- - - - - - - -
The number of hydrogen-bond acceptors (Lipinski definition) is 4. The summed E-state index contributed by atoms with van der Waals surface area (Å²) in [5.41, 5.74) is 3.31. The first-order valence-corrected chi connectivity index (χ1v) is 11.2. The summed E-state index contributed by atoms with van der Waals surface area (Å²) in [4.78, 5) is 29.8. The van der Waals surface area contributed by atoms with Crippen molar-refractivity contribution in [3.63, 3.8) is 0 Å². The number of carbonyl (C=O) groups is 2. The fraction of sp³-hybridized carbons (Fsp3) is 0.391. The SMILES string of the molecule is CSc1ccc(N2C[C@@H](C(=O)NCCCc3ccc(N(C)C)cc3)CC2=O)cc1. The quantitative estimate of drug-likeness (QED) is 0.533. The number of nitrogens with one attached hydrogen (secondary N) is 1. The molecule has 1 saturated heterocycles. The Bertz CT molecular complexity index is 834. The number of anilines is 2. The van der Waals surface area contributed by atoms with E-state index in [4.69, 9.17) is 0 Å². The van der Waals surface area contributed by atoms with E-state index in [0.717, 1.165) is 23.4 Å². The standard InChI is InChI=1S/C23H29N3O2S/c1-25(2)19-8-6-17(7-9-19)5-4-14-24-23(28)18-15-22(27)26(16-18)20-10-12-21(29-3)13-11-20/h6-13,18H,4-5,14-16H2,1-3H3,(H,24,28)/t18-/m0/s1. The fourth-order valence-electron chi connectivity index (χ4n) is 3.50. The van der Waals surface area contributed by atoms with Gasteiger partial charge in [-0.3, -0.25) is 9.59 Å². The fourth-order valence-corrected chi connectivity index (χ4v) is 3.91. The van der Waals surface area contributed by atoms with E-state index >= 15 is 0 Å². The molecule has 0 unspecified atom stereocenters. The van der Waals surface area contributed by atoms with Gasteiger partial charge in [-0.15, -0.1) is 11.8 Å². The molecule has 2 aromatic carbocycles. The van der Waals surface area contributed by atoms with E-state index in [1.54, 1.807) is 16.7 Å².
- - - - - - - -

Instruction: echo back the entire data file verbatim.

The number of hydrogen-bond acceptors (Lipinski definition) is 4. The summed E-state index contributed by atoms with van der Waals surface area (Å²) in [5.41, 5.74) is 3.31. The first-order valence-corrected chi connectivity index (χ1v) is 11.2. The summed E-state index contributed by atoms with van der Waals surface area (Å²) in [4.78, 5) is 29.8. The van der Waals surface area contributed by atoms with Crippen molar-refractivity contribution in [3.63, 3.8) is 0 Å². The number of carbonyl (C=O) groups is 2. The fraction of sp³-hybridized carbons (Fsp3) is 0.391. The SMILES string of the molecule is CSc1ccc(N2C[C@@H](C(=O)NCCCc3ccc(N(C)C)cc3)CC2=O)cc1. The quantitative estimate of drug-likeness (QED) is 0.533. The number of nitrogens with one attached hydrogen (secondary N) is 1. The molecule has 1 saturated heterocycles. The Bertz CT molecular complexity index is 834. The number of anilines is 2. The van der Waals surface area contributed by atoms with E-state index in [4.69, 9.17) is 0 Å². The van der Waals surface area contributed by atoms with E-state index in [0.717, 1.165) is 23.4 Å². The standard InChI is InChI=1S/C23H29N3O2S/c1-25(2)19-8-6-17(7-9-19)5-4-14-24-23(28)18-15-22(27)26(16-18)20-10-12-21(29-3)13-11-20/h6-13,18H,4-5,14-16H2,1-3H3,(H,24,28)/t18-/m0/s1. The fourth-order valence-electron chi connectivity index (χ4n) is 3.50. The van der Waals surface area contributed by atoms with Gasteiger partial charge in [-0.3, -0.25) is 9.59 Å². The fourth-order valence-corrected chi connectivity index (χ4v) is 3.91. The van der Waals surface area contributed by atoms with E-state index >= 15 is 0 Å². The molecule has 0 unspecified atom stereocenters. The van der Waals surface area contributed by atoms with Gasteiger partial charge in [-0.15, -0.1) is 11.8 Å². The molecule has 2 aromatic carbocycles. The van der Waals surface area contributed by atoms with E-state index in [1.54, 1.807) is 16.7 Å².